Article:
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Wild fox (red fox , gray fox)


Red Fox

Today, the red fox has a range spanning most of North America and Eurasia, southern Australia, and with several populations in North Africa.

In Australia the red fox is an introduced species and a conservation problem. Introduction occurred about 1850, for recreational fox hunting,

In North America the red fox is native in boreal regions, introduced in temperate regions. There is a recent fossil record of Red foxes in boreal North America, and one subspecies of these native boreal foxes extends south in the Rocky Mountains. In temperate North America, Red foxes are derived from European Red foxes, which were introduced into the Southeastern United States around 1650-1750 for fox hunting,and from there to California for the fur trade. The first introduction is attributed to Robert Brooke, Sr., who is said to have imported 24 Red foxes from England. The introduced European Red fox may have interbred with the scarce indigenous population to produce a hybrid population.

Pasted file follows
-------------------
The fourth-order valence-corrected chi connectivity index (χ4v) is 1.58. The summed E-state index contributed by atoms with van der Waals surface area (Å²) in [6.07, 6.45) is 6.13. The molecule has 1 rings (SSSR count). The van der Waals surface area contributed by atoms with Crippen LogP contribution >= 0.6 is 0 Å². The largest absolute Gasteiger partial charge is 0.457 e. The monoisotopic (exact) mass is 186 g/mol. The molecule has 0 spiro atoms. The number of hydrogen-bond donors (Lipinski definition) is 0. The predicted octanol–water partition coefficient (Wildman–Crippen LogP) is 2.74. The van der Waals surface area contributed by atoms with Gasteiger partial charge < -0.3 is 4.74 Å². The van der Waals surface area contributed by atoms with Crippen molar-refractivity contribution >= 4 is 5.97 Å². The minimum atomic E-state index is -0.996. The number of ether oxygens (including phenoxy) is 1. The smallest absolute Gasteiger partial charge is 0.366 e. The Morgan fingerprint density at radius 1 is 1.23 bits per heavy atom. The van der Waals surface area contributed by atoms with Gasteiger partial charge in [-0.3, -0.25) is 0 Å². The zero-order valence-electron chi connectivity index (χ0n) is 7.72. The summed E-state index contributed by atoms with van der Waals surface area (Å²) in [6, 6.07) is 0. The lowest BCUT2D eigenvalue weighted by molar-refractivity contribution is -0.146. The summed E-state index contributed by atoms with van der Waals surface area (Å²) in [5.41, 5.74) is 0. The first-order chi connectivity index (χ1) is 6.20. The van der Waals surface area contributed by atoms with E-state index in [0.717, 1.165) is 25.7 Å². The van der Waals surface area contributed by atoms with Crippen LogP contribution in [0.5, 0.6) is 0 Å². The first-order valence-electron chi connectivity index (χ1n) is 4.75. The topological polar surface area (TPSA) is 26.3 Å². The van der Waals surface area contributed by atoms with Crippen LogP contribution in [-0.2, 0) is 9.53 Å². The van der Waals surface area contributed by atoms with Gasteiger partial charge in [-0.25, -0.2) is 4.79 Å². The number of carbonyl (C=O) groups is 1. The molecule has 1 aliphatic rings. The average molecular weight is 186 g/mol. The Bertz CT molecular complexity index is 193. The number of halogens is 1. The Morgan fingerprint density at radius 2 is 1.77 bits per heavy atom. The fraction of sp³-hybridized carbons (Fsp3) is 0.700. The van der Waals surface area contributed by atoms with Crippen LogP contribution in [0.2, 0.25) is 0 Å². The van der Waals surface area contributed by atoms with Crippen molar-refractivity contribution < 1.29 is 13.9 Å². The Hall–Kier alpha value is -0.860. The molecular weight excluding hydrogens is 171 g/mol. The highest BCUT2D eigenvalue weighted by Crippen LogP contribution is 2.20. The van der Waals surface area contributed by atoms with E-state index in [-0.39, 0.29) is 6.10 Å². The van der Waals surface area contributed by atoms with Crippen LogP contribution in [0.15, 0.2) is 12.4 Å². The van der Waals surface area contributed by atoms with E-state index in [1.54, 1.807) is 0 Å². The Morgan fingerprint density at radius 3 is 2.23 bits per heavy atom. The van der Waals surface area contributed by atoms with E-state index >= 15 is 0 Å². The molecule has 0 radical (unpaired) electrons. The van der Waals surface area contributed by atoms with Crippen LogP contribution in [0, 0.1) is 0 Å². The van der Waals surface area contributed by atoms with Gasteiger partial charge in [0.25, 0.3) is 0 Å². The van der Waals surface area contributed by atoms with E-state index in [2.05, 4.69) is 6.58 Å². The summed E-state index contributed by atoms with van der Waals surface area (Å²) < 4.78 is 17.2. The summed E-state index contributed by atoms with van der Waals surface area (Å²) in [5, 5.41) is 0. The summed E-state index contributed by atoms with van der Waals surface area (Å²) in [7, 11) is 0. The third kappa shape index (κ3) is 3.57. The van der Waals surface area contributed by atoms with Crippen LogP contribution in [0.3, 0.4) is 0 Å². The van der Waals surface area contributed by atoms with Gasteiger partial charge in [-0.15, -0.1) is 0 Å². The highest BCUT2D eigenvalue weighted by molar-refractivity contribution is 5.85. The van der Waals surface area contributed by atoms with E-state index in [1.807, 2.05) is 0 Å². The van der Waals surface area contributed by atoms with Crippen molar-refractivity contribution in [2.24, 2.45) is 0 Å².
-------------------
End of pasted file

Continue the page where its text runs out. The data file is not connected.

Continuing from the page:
Wild fox

Wild fox Wild fox

Gray Fox

Wild fox Wild fox Wild fox

The gray fox is distinguished from most other canids by its grizzled upper parts, strong neck and black-tipped tail, while the skull can be distinguished from all other North American canids by its widely separated temporal ridges that form a U-shape. There is little sexual dimorphism, save for the males being slightly smaller than females. The gray fox ranges from 800 to 1125 mm (31.5 to 41.3 inches) in length. Its tail measures 275 to 443 mm (10.8 to 17.5 inches) and its hind feet measure 100 to 150 mm (4.9 to 5.9 inches). It weighs 3.6 to 6.82 kg (7.9 to 15 lbs).It is readily differentiated from the red fox by the lack of "black stockings" that stand out on the latter.

The gray fox's ability to climb trees is shared only with the Asian raccoon dog among canids. Its strong, hooked claws allow it to scramble up trees to escape predators such as the domestic dog or the coyote, or to reach tree-bound or arboreal food sources. It descends primarily by jumping from branch to branch, or by descending slowly backwards as a house cat. The gray fox is nocturnal or crepuscular and dens in hollow trees, stumps or appropriated burrows during the day.

Most gray fox is American, with the best pelts coming from the northern states. It is silver gray with a slight tinge of red.

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